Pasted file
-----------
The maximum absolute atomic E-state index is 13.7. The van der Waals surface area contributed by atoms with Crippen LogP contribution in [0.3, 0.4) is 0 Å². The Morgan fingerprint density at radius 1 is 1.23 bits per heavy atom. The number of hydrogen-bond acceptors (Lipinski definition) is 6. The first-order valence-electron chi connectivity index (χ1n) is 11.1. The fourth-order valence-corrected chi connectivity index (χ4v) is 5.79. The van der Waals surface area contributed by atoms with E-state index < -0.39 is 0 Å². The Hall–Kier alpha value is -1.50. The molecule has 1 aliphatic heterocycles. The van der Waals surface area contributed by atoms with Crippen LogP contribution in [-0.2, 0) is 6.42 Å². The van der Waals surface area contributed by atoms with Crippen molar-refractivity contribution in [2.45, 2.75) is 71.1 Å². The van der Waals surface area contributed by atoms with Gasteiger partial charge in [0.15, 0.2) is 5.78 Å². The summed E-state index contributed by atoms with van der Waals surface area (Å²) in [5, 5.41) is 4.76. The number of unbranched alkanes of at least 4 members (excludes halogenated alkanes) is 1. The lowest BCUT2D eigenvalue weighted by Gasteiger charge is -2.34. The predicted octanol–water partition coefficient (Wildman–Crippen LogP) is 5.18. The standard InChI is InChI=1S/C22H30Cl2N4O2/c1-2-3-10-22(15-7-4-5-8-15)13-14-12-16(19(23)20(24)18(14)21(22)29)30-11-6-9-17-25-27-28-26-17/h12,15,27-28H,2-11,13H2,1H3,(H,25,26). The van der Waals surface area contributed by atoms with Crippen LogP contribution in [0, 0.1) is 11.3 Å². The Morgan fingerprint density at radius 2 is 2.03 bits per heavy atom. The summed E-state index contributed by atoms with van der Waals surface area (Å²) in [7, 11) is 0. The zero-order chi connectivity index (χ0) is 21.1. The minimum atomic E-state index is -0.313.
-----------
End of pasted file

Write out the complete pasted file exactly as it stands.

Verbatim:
The maximum absolute atomic E-state index is 13.7. The van der Waals surface area contributed by atoms with Crippen LogP contribution in [0.3, 0.4) is 0 Å². The Morgan fingerprint density at radius 1 is 1.23 bits per heavy atom. The number of hydrogen-bond acceptors (Lipinski definition) is 6. The first-order valence-electron chi connectivity index (χ1n) is 11.1. The fourth-order valence-corrected chi connectivity index (χ4v) is 5.79. The van der Waals surface area contributed by atoms with E-state index < -0.39 is 0 Å². The Hall–Kier alpha value is -1.50. The molecule has 1 aliphatic heterocycles. The van der Waals surface area contributed by atoms with Crippen LogP contribution in [-0.2, 0) is 6.42 Å². The van der Waals surface area contributed by atoms with Crippen molar-refractivity contribution in [2.45, 2.75) is 71.1 Å². The van der Waals surface area contributed by atoms with Gasteiger partial charge in [0.15, 0.2) is 5.78 Å². The summed E-state index contributed by atoms with van der Waals surface area (Å²) in [5, 5.41) is 4.76. The number of unbranched alkanes of at least 4 members (excludes halogenated alkanes) is 1. The lowest BCUT2D eigenvalue weighted by Gasteiger charge is -2.34. The predicted octanol–water partition coefficient (Wildman–Crippen LogP) is 5.18. The standard InChI is InChI=1S/C22H30Cl2N4O2/c1-2-3-10-22(15-7-4-5-8-15)13-14-12-16(19(23)20(24)18(14)21(22)29)30-11-6-9-17-25-27-28-26-17/h12,15,27-28H,2-11,13H2,1H3,(H,25,26). The van der Waals surface area contributed by atoms with Crippen LogP contribution in [0, 0.1) is 11.3 Å². The Morgan fingerprint density at radius 2 is 2.03 bits per heavy atom. The summed E-state index contributed by atoms with van der Waals surface area (Å²) in [7, 11) is 0. The zero-order chi connectivity index (χ0) is 21.1. The minimum atomic E-state index is -0.313.